• When you're tanking 100% of the time. If you're the single tank with no swaps, there's not a lot of advantage to being a hybrid. You have more avoidance thanks to your gear selections, but you could have done that anyway if it was better - and chances are that you've reforged primarily to mastery, not dodge, which isn't as good. The difference between a bear in DPS gear and a bear in stam gear in terms of damage isn't so amazing; you get your dividends in dps not from doing it in bear with dps gear, but from going cat. So you're tradiing utility and potentially damage reduction (especially if you skipped infected wounds or perseverance) for...nothing.
  • When you're DPSing 100% of the time. Herobear notwithstanding, you are losing DPS if you're speccing this way. Even with pure DPS gear you lose somewhere between 5-10% DPS just from going this route depending on your talent choices. You can also lose some utility that most will expect from you - Nurturing Instinct is often the one that goes by the wayside, and a NI-powered tranq is about twice as good as a non-NI powered tranq. In this case, you're trading DPS and utilty for the ability to not get crit when...nothing attacks you.
  • When specialized gear really matters. Being able to hybridize is mostly a function of gear choice, not spec choice. The spec differences are fairly minor, and the glyph differences aren't going to necessarily kill you (though the 'important' ones are almost all kitty), but the gear choice is huge and is easily a 20-40% difference in damage for a cat. Between the meta, the enchants, the gemming and the reforging it's a very large swing in stats. If as a bear you need to have 200k health and a ton of dodge and mastery doesn't matter (like, for example, if you're going up against heroic Nef as the MT) being a hybrid won't help you. This was the primary death of the antitank in Ulduar times - things just hit too damn hard.
As Reesi illustrated above right now the number of encounters that require a 100% tank is not nearly as much as the ones that don't. And the fights that benefit from more DPS from a tank are more common than the ones that wouldn't. Right now, it makes quite a bit of sense.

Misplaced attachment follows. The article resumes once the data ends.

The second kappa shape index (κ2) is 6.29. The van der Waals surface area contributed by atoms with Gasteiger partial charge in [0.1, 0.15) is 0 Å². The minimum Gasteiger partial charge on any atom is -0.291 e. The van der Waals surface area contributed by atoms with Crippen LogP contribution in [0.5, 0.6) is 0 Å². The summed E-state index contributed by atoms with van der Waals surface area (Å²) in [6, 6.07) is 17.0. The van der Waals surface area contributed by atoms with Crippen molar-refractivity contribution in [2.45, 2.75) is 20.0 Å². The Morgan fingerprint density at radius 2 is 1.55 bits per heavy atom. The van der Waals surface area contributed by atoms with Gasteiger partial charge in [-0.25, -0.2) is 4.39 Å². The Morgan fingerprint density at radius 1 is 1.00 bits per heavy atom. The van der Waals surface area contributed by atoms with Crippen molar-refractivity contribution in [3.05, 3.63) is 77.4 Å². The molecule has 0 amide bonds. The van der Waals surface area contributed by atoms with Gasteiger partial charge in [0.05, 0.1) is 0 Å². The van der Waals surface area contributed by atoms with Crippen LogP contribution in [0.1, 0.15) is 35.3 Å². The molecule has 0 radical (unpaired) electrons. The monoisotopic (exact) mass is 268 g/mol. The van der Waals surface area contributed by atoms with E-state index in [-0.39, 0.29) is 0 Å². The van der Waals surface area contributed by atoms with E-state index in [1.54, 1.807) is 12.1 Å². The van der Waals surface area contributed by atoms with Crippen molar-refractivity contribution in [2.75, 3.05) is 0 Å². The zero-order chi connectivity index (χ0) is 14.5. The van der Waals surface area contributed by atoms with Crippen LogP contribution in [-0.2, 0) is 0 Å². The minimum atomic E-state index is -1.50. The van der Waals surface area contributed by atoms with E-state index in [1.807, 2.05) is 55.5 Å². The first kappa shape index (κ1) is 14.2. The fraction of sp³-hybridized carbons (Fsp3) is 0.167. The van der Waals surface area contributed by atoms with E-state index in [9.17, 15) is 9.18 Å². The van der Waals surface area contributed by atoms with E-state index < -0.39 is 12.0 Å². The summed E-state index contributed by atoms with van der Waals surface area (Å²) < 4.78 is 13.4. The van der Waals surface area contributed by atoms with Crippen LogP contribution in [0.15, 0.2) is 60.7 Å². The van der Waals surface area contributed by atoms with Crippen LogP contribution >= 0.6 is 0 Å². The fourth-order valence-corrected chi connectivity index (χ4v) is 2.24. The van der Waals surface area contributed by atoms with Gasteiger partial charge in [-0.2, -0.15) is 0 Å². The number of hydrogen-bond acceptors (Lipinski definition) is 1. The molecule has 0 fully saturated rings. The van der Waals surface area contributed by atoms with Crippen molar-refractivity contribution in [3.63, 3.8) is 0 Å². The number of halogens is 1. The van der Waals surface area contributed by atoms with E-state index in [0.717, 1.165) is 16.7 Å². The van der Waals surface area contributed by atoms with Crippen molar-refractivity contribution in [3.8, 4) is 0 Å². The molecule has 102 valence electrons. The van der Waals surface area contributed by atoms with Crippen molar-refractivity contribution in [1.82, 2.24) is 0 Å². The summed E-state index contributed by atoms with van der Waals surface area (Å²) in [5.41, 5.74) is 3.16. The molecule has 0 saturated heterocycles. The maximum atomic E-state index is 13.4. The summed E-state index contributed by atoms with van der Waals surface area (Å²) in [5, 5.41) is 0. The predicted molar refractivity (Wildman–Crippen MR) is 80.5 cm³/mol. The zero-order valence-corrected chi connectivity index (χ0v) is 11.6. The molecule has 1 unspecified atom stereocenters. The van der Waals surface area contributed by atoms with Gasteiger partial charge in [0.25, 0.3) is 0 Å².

Except...well, except the bad parts.

What are the bad parts? They're basically TBC all over again, is what.

If bears are the best tank to do things like tank some of the time, they will almost never be the tank that tanks 100% of the time on fights. If you like being a tank on every single encounter, this is bad news for you. If you like tanking 100% of the time on a single encounter this is also bad.

In raid guilds, bears will be deprioritized for tanking gear over the 100% tanks - and rightfully so. Why should they get that awesome tanking trinket if they only use it half the time? This is tough to deal with for some.

It's sometimes going to be a fight to get gear as a DPS as well. Why give it to you when you're just using it for offtanking? Shouldn't it go to a DPS who will use it to do more DPS more often?

Bears already have a prejudice towards them as being 'bad' tanks (mostly for their AOE threat and AoE mitigation). This isn't going to help.

And if you like being a cat - it's also bad news. If you don't care about tanking at all, if that's not interesting to you whatsoever and you like being a feral cat, chances are this is a huge hit. Feral DPS was already meh - but having the trend being doing DPS while not tanking and then tanking something? That's what raids are starting to expect from ferals. Being an awesome offtank means that a lot of time that's what they'll expect from you. They'll want that to be the case and want you to go tank and if you suck at it, or don't like it, or whatever - that'll be a knock on you.